Going home: Claimants get their land back in exclusive Bishopscourt
A total of 86 Cape Town land claimants will finally "get their land back" in one of the most exclusive suburbs in the Mother City.
After a protracted battle for land restitution, the Protea Village Communal Property Association will go home.
On Thursday afternoon Cape Town mayor Patricia de Lille presided over a ceremonial hand-over of 8.5ha of land worth about R100-million in Bishopscourt.
The claimants were a part of a group removed between 1966 and 1969 under the Group Areas Act and now the families mostly live on the Cape Flats.
Chairman of the association Cedric van Dieman said they are overjoyed.
He said they were planning to build between 10 and 14 free-standing houses and release them on to the market to raise funds to subsidise homes for the 86 families.
The homes will be built in Bishopscourt, home to some of the richest South Africans.
Cecilia Bosman, 70, is "proud and happy" to finally be moving back to her "home town".
"[Our community] was a really loving family, never fighting; [there was] never rape. We knew each other when we walked in the road at night time," said Bosman.
"I was 17 when I moved from here, I'm now 70. We are very glad that we're coming back. It won't be the same, but we will at least for the last few years enjoy our lives," she said.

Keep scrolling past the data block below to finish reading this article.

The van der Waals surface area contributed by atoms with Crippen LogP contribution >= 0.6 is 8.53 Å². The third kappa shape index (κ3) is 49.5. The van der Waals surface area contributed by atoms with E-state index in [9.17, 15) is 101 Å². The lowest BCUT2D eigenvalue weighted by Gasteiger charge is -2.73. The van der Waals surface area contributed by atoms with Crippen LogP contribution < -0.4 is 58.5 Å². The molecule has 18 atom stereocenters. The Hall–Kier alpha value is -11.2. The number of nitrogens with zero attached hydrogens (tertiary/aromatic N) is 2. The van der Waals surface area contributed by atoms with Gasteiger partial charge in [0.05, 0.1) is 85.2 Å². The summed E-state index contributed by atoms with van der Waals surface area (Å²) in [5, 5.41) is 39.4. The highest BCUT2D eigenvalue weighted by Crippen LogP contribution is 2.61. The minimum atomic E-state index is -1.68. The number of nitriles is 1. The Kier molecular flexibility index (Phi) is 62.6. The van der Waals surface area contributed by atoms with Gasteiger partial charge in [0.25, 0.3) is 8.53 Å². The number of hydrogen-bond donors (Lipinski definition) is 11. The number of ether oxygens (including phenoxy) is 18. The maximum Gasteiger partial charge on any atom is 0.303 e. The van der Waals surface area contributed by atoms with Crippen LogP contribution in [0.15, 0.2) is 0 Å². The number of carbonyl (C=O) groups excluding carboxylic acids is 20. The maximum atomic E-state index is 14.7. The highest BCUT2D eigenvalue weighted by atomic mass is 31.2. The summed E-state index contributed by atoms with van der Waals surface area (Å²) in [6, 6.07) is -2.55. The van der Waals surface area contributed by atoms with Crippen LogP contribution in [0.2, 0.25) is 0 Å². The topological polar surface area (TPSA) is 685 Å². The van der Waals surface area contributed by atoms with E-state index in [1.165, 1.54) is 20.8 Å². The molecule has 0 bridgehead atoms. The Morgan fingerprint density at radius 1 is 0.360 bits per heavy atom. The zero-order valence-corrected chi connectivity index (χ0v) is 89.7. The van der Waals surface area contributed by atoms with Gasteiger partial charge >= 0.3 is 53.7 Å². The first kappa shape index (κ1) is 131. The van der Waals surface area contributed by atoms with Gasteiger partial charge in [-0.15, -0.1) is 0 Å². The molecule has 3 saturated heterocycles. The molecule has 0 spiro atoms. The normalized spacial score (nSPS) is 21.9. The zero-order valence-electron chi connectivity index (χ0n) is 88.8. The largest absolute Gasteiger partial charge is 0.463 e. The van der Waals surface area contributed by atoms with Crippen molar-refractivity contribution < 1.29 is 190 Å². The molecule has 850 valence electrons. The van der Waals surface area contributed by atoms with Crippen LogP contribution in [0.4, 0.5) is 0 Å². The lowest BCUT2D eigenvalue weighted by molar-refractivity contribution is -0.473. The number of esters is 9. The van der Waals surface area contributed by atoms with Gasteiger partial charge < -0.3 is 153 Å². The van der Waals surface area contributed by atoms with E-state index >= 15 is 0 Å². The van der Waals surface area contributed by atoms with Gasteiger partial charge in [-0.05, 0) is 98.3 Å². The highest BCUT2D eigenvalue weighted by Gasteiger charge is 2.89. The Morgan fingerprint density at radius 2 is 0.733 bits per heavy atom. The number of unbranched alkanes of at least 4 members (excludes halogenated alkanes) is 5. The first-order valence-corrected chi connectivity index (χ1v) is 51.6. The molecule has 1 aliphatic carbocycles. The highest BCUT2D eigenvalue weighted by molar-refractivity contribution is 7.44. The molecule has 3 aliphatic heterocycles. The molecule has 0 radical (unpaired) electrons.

A 66-year-old resident, known only as Petronella, was removed when she was 18. She said she missed the "neighbourly environment" that the community used to have.
"It was gorgeous. Everyone was friendly. If you needed something you could knock on your neighbour's door," said Petronella.
Billionaire mining magnate Patrice Motsepe bought a R69-million home in the suburb in 2014. Land prices alone go for tens of millions of rand.
A 4296m² piece of vacant land is on the market for R19.9-million.
"The land that we are getting back today [Thursday] is land that belongs to the city," said Van Dieman.
He said another erf, owned by the Department of Public Works, was yet to be transferred to them.
"What we want to do on that land is an educational facility and then also, 10 to 14 freehold stands which will sell in the open market. That is to cross-subsidise our project," said Van Dieman.
He said their plans were still subject to geotechnical studies and would go through the city's public participation processes to get approval for land use rights.
"We are hoping that [the project] will materialise within the next four years," he said.
Van Dieman, now 67, lives in Lotus River but he said other claimants live in places like Grassy Park, Steenberg and Manenberg after they were moved by the apartheid government.
He said many of the older folks who would be beneficiaries have since died.
"In terms of having to pay rates when we live there, we have an undertaking by the city that we will have a 10-year rates holiday. So for 10 years, we will not pay rates. That will be some relief," he said.
De Lille's spokesman, Zara Nicholson, said the association was still to go through various legislative processes, including rezoning and land use rights.